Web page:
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emana Santa in Quetzaltenango, Guatemala


Whether it's an Easter egg hunt or a fun filled Passover Seder: April fools are those who don´t have miracles to celebrate...in Guatemala, the preparations for Semana Santa start many weeks before Easter with processions at least every Friday, culminating in the Easter weekends' celebrations. Several processions on a daily basis at all different times of the day, with more or less elaborate, bizarre or gruesome outfits, customs and floats, depending on the wealth, culture and dedication of the countless church-members involved.


The most important day to celebrate of course is Friday, since the whole crucification theme lends itself more than any other to the passions of a good Central American Christian. Competing processions coming from different churches meet or try to avoid each other on a tight schedule in and around the Center of town.

Herds of honor-guards dressed in robes of black or purple with different saints in tow. Children tagging along in pint size robes and wedding-dresses, Ladinos in Suits, Indigenas in Traje. Countless virgins veiled in black, some too young and pretty to be greaving, a many too old to be virgins - all nevertheless carry their burdon with pride. Pubescent choir boys and more or less portable generators wipping up the pictoresque and essential holy smoke above it all. A true passion play - Ahh, Semana Santa.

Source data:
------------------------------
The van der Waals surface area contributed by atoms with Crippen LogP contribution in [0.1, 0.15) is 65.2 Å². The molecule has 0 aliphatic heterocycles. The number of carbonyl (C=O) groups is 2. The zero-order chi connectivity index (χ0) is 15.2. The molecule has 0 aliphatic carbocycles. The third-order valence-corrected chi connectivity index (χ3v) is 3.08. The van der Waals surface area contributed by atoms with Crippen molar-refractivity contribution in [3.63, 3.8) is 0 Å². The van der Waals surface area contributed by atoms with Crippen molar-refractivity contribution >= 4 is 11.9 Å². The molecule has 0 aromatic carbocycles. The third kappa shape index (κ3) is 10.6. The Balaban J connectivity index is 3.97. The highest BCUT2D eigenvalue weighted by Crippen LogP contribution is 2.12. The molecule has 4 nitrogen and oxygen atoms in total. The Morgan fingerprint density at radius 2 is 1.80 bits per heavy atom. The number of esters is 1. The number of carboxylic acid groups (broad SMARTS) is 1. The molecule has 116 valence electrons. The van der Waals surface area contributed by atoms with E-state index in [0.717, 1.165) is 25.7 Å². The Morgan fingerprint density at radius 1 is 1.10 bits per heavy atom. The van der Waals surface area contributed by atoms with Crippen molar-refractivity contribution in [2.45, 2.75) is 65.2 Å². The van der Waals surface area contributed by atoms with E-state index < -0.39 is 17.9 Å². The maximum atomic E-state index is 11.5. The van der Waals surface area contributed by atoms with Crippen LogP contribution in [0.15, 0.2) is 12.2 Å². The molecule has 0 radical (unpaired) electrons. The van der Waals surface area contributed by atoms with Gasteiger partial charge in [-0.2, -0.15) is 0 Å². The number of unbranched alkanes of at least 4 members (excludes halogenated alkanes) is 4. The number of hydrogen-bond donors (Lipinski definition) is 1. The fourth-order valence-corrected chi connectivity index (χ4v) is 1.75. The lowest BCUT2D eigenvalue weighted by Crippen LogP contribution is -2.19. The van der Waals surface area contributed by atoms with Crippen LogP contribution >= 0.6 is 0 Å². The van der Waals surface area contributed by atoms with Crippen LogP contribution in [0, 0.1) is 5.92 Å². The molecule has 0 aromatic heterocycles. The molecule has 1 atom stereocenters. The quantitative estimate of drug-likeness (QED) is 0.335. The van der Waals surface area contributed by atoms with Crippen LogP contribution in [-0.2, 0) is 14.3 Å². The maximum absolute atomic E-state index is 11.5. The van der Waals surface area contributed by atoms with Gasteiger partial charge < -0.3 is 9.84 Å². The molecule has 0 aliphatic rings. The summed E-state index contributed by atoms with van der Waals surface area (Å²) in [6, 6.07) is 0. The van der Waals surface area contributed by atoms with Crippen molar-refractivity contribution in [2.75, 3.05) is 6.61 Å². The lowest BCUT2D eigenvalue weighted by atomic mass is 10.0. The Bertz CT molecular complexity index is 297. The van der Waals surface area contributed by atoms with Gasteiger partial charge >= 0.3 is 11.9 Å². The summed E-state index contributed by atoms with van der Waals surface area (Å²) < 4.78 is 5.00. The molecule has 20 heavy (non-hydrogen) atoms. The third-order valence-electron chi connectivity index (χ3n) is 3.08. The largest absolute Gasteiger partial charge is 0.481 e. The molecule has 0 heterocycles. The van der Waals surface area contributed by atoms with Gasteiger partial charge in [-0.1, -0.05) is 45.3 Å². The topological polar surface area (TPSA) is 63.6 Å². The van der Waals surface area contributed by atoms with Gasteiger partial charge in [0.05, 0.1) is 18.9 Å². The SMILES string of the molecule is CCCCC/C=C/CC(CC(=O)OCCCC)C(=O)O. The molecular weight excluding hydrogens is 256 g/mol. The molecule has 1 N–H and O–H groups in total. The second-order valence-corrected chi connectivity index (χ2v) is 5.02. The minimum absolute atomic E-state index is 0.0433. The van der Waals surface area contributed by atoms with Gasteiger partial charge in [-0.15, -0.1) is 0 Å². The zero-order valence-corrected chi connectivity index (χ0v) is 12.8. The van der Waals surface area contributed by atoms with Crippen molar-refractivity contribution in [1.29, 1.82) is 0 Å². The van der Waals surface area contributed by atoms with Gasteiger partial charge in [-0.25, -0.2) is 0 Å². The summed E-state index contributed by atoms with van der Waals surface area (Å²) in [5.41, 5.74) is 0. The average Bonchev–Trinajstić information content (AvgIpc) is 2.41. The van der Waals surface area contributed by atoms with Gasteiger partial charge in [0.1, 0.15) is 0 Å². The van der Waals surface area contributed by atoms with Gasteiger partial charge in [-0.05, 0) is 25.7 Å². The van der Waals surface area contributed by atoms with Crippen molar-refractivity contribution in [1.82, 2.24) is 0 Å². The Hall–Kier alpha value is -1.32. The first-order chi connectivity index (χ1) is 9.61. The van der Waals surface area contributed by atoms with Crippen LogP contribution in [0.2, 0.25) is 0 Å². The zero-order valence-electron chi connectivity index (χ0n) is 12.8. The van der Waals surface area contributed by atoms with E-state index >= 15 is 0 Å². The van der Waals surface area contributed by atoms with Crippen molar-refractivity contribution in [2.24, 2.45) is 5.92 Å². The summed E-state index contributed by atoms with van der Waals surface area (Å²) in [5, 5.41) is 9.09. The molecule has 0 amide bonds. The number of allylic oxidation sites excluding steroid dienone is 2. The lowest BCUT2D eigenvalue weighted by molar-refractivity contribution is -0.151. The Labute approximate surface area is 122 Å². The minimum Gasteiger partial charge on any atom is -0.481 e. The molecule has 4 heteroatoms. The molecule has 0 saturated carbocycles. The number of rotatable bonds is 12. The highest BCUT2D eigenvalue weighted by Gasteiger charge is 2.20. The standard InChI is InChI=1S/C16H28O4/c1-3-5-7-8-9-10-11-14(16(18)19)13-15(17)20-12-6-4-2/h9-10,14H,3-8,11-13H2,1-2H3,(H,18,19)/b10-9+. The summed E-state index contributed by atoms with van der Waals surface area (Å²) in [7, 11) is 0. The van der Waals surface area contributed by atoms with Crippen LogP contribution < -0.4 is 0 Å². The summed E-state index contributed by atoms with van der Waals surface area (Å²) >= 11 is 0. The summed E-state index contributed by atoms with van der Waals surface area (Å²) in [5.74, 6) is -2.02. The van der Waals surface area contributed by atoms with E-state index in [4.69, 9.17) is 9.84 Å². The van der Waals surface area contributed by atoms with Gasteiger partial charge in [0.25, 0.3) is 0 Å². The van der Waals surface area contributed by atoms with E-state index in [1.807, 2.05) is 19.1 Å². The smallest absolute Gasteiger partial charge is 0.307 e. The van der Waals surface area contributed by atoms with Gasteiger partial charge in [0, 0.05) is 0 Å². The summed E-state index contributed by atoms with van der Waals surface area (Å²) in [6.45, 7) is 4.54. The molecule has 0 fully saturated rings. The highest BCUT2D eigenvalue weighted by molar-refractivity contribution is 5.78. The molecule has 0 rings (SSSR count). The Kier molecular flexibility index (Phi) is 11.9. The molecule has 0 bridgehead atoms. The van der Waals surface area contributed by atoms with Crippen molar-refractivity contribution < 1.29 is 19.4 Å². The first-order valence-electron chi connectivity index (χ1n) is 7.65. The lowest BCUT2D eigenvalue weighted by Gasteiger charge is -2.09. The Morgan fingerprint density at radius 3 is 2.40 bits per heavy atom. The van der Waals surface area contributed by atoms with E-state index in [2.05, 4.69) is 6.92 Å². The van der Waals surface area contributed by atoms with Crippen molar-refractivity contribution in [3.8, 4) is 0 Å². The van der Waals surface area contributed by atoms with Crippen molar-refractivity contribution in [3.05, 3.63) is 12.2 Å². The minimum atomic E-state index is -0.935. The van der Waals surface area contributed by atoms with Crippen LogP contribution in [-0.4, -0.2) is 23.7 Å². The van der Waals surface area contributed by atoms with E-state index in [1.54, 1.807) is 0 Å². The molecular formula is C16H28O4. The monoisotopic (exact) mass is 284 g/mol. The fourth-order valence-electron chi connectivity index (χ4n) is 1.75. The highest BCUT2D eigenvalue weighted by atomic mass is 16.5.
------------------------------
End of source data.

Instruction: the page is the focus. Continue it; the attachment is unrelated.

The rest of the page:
In places, the street is adorned with colored saw dust which is used to depictions of different religious motifs or equally popular worldly ones like flowers, parrots, and butterflies. Stencils are used for precision in the making of those and the result ends up looking a bit like buddist mandalas. Men equipped with hand water pumps moisten the saw dust so the wind wont blow the images away. Despite all of their efforts to maintain the saw carpet intact before the oncoming processions mangle it on purpose, they are unable to prevent the occasional stray dog from prancing through one of the pretty pictures, much to the ammused dismay of the local onlookers.

Aside from the religious processions, the center of town also offers ancient looking, child-sized joy rides to the braver adults and their children - everybody seems to be brave here. Most of these rides are hand driven semi-hazards, even a ferris wheel is in the offer. Like the ubiquitous yellow school buses, most machines in use have had long lifes in the US and in Mexico before living yet another full life in Guatemala - God knows where they live out their retirement.

Most of the food you will see is equally sold at other festive times of the year. Appealing hand foods such as fruit, french fries, cotton candy, or pig on a spick. No seasonal species like the chocolate egg breading Easter bunny are to be seen anywhere, but there is no shortage of seasonal enjoyment. During Semana Santa, the usually somewhat stern populace lets it all hang out


To each their own - Enjoy!

Greetings, Klaus :-)

All images © Copyright 2007 by Klaus Schoenwiese - Usage by permission only

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